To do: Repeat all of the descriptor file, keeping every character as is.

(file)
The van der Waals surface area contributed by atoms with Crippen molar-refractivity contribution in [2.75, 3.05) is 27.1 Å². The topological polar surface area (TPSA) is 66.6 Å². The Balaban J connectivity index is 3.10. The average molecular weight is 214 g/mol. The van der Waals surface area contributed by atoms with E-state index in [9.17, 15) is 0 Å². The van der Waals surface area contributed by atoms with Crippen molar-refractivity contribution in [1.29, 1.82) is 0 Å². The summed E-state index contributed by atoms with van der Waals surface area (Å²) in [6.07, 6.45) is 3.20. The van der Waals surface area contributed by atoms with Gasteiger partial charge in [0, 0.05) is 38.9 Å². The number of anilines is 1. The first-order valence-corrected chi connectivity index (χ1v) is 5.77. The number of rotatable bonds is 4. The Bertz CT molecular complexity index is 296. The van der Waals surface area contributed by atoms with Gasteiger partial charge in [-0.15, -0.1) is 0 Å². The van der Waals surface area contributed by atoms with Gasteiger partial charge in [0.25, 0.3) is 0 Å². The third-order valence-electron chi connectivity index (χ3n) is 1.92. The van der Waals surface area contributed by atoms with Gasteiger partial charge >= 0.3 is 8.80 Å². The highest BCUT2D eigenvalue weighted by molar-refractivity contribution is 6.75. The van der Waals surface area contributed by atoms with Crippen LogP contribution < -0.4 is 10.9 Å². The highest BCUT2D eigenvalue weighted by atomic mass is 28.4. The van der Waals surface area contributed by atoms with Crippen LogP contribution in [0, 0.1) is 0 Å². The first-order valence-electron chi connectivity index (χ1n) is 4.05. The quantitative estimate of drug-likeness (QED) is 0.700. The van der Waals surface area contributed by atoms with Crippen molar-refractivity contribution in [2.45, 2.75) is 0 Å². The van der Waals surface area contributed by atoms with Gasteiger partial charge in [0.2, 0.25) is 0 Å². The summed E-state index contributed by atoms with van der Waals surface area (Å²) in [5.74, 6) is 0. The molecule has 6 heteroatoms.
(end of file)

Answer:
The van der Waals surface area contributed by atoms with Crippen molar-refractivity contribution in [2.75, 3.05) is 27.1 Å². The topological polar surface area (TPSA) is 66.6 Å². The Balaban J connectivity index is 3.10. The average molecular weight is 214 g/mol. The van der Waals surface area contributed by atoms with E-state index in [9.17, 15) is 0 Å². The van der Waals surface area contributed by atoms with Crippen molar-refractivity contribution in [1.29, 1.82) is 0 Å². The summed E-state index contributed by atoms with van der Waals surface area (Å²) in [6.07, 6.45) is 3.20. The van der Waals surface area contributed by atoms with Gasteiger partial charge in [0, 0.05) is 38.9 Å². The number of anilines is 1. The first-order valence-corrected chi connectivity index (χ1v) is 5.77. The number of rotatable bonds is 4. The Bertz CT molecular complexity index is 296. The van der Waals surface area contributed by atoms with Gasteiger partial charge in [-0.15, -0.1) is 0 Å². The van der Waals surface area contributed by atoms with Gasteiger partial charge in [0.25, 0.3) is 0 Å². The third-order valence-electron chi connectivity index (χ3n) is 1.92. The van der Waals surface area contributed by atoms with Gasteiger partial charge >= 0.3 is 8.80 Å². The highest BCUT2D eigenvalue weighted by molar-refractivity contribution is 6.75. The van der Waals surface area contributed by atoms with Crippen LogP contribution < -0.4 is 10.9 Å². The highest BCUT2D eigenvalue weighted by atomic mass is 28.4. The van der Waals surface area contributed by atoms with Crippen LogP contribution in [0, 0.1) is 0 Å². The first-order valence-electron chi connectivity index (χ1n) is 4.05. The quantitative estimate of drug-likeness (QED) is 0.700. The van der Waals surface area contributed by atoms with Crippen molar-refractivity contribution in [2.45, 2.75) is 0 Å². The van der Waals surface area contributed by atoms with Gasteiger partial charge in [0.2, 0.25) is 0 Å². The summed E-state index contributed by atoms with van der Waals surface area (Å²) in [5.74, 6) is 0. The molecule has 6 heteroatoms.